KENT, CT – Making a good first impression can set the tone for a relationship, and a recent introduction to a 2018 Royal Enfield Himalayan courtesy of Iron Horse Customs/Royal Enfield of Kent began positively. Having thrown my right leg over the 31.5-inch seat, I instantly discovered that I could easily sit on it with both feet flat on the ground, even with a 30-inch inseam. Hallelujah, an adventure/dual sport model that doesn’t require a step ladder to mount or elevator shoes to hold upright!
Step two was to grab the handlebars and get a sense of the ergonomics. Again, positive feedback thanks to an upright riding position that required no reaching or lower back strain. The bike had already been started and was warming up when I climbed on, so all that was necessary at that point was to click it into first gear and take off.
My plan for the test ride was to cover both dirt and paved roads. I headed west on Route 341 and turned south on Schaghticoke Road, which runs alongside the west bank of the Housatonic River. It’s about four miles long and is mostly dirt. Being unfamiliar with Himalayan, I took it easy initially. The caution was unnecessary, though, because of the bike’s stability and ease of operation. By the time, I reached Bulls Bridge and returned to tarmac, the bike felt comfortable.
Heading east on town roads and into the hills, I got to test the Himalayan’s 411cc, single-cylinder engine. With only 24.5 horsepower, the power was anemic but smooth. It most likely would have been better had I kept the revs up. The five-speed gearbox performed fine and the brakes (discs in front and rear) seemed adequate, although I never really had the opportunity to challenge them.
With a 21-inch tire in front and 17-inch rubber in the rear, the Himalayan’s handling was very predictable, making it a good first bike for a newbie as well as a good second bike for an experienced rider who is simply desirous of a versatile bike for casual weekend use. Had I not known the back roads, I could have gotten lost due to a loopy compass in the instrument cluster that either read “E” or “SE” – no matter the direction that I was headed in.
Having completed a circuit back to Kent, I felt compelled to show it off by riding up and down the main drag (Route 7) before heading back to the dealership. Instead of pulling into the parking lot, however, I breezed on past, turned right on Skiff Mountain Road and headed to River Road where the Appalachian Trail meanders along the river. It seemed poetic – a Himalayan communing with the AT.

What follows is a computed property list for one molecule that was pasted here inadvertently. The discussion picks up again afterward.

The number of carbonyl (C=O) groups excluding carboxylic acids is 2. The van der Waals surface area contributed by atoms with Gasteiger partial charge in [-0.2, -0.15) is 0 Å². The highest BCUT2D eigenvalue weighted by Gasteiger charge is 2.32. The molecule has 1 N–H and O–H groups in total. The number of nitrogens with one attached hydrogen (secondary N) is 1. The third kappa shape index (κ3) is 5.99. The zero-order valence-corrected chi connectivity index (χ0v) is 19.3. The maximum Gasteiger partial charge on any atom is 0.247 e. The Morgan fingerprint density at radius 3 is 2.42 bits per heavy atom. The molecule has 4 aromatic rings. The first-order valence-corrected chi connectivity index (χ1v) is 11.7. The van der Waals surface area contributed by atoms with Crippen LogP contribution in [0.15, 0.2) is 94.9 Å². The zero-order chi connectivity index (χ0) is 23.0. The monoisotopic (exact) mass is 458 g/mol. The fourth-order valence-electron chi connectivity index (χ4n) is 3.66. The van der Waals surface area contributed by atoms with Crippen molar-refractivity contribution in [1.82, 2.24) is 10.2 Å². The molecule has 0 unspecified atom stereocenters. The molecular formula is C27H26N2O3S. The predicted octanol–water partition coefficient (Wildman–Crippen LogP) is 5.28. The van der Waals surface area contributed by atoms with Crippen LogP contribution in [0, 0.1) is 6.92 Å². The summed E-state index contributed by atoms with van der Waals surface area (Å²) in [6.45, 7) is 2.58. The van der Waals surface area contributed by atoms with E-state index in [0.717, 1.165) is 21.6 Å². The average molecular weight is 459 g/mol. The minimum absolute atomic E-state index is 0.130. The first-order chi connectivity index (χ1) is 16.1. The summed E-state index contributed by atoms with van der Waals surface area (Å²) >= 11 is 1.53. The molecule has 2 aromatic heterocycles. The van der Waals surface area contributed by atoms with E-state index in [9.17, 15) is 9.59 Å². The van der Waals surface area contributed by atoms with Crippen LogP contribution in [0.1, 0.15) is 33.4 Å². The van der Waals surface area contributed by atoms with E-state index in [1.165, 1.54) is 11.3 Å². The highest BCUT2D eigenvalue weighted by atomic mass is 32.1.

This time, I was more aggressive on the dirt surface, and was pleased by the suspension. Weighing in at 401 pounds, the Himalayan is sufficiently light to be fun and its price tag of $4,499 – yes, $200 less than a Yamaha XT250 and $2,250 less than a Suzuki DR-Z400S – makes the Himalayan a bargain.
And it comes with a skid plate, tank guards, center stand and rear rack. It has a four-gallon gas tank with an estimated 75 mpg. Color options are white or black.
Given that it’s a new model in the U.S. this year, I’m sure there will be concern by some over how durable the made-in-India Himalayan will be in the long run. That question even floated through my mind while riding it. Was it built for a price point and won’t hold up? Time will tell. Royal Enfield certainly knows that for longterm success, the brand must offer value and, more importantly, quality. The manufacturer is backing it up with a two-year, unlimited mileage warranty.
Having spent nearly 90 minutes aboard the Himalayan, it certainly was worth the wait to finally ride the model. Not only did it make a good first impression, it made a lasting positive impression, too. Not only would it be great for country use, it’s comfortable enough to be a good commuter as well. And it looks just different enough to be visually appealing.